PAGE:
There is no midway at the Loudoun County 4-H Fair, no Ferris wheel or bumper cars, but it doesn't matter. The kids make their own kind of fun.
This year several of them dressed up their animals and themselves and entered the Animal-Owner Look-Alike Contest.
"He plays second base," 10-year-old Troy Sacquety of Hamilton said about his lamb. Sacquety had outfitted his lamb with a Pirates' baseball shirt, a baseball cap that hung under his woolly chin and a glove, tied to a piece of twine twisted around the lamb's middle. "No, he doesn't hit too well," said Sacquety, also dressed in baseball duds.
Sacquety's older brother, Grant, ended up taking first prize in the contest by wearing a sheepskin over his blue jeans to look like his ram rather than trying to get the animal into an outfit. "I just thought it would be easier," Grant said.
Kathy McComb, a 12-year-old from Purcellville who has a reputation with the other 4-Hers as "always doing real well with her calves," dressed her Holstein calf, Fascination, in church-going clothes, complete with bonnet. Kathy herself had on a pillbox hat and one of her grandmother's dresses.
"These are our Sunday clothes," Kathy said as she fed Fascination cheese snacks while waiting to hear if they won. "She's spoiled rotten, but she's real sweet."
"Kathy won 'best udder' with one of her calves this morning," said 13-year-old Jennifer Colbert, watching as McComb went to claim a third-place ribbon. "She's been up since early this morning showing her animals, but she still wanted to do this."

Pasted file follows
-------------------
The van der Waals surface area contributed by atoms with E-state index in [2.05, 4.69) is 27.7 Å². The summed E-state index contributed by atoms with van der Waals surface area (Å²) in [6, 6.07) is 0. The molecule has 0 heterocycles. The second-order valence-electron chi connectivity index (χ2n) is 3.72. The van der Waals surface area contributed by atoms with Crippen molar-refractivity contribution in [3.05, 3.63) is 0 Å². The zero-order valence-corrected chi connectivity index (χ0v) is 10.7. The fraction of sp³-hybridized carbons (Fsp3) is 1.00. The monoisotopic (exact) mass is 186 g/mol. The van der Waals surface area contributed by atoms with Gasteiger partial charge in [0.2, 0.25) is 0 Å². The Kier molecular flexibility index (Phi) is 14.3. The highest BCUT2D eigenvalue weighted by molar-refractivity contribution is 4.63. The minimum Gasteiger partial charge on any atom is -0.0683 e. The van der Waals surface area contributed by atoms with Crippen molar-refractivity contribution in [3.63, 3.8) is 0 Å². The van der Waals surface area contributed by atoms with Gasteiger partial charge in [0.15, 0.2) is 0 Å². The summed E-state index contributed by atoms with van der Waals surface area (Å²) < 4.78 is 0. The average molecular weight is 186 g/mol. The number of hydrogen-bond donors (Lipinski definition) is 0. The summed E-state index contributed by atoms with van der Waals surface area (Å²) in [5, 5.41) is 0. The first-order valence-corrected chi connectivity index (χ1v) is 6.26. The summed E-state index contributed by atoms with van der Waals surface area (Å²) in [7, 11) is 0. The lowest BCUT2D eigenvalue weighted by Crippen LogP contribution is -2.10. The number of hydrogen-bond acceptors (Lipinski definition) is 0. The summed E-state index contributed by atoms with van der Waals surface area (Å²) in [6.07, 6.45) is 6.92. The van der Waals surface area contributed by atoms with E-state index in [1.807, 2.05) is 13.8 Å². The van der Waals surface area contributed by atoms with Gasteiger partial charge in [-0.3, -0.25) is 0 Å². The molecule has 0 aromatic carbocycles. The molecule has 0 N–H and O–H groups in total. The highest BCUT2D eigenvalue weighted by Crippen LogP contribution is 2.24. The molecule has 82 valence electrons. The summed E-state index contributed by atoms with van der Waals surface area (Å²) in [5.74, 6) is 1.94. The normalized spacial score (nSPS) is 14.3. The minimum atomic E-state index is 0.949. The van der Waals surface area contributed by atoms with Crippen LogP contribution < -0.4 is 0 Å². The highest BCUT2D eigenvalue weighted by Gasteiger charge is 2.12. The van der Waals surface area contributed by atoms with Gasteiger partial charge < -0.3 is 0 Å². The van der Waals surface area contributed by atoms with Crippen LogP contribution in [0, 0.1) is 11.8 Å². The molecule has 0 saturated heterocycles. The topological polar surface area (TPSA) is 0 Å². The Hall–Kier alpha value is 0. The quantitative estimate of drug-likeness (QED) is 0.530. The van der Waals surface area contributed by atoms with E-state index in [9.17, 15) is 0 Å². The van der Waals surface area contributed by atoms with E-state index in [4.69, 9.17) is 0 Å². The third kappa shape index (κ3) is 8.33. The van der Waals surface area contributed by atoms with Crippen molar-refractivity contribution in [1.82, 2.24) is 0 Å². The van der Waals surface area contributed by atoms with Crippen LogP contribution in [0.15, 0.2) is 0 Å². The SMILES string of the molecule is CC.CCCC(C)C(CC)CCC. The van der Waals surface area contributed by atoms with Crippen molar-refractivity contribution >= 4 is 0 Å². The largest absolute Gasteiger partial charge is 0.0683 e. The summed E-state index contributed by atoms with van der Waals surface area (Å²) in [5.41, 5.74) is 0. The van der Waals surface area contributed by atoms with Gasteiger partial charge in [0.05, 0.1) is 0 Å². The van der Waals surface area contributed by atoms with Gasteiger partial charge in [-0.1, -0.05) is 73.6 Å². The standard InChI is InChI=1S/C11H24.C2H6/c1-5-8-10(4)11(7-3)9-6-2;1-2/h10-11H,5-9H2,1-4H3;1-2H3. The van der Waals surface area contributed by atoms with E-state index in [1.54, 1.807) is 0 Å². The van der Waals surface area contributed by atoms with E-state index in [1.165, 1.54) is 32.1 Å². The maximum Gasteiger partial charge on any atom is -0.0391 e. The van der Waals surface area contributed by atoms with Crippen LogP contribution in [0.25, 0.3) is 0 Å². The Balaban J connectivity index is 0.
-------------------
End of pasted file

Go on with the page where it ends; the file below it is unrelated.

For these Loudoun County youths, the annual 4-H fair is a chance to get together, show off their animals and "have one big party," said Terry Upshaw, an 11-year-old from Purcellville.
They rise early to wash and brush their animals, practice commands and get themselves ready for show time. The animals are judged on their appearance, quality and obedience and the youths are judged on how well they control the animals and present themselves.
So after a hard day in the ring, the young people look forward to a chance to spoof the serious judging.
"This is a preppie cow," said one dark-haired girl, who had draped her pet calf with a pink-and-green blanket with a large alligator pinned to the side. She wore a matching pink-and-green skirt with an alligator shirt. The spectators in the first row moved out of the way as the calf backed away from the judges.
David Franklin led shy Anne, a cow dressed like a maid, up to the front. He was outfitted in a butler's uniform and said he was also planning to enter Anne in the Prettiest Cow Contest later in the fair.
Christine Clark had nylon stockings stuffed with newspaper dangling from her ears and a choke collar around her neck. Her dairy goat, with her own goat-ears drooping, looked confused by all the commotion around her. "No, nobody ever said I looked like her," her owner said with a laugh. "That's why I have these ears on." Their resemblance won them fifth place.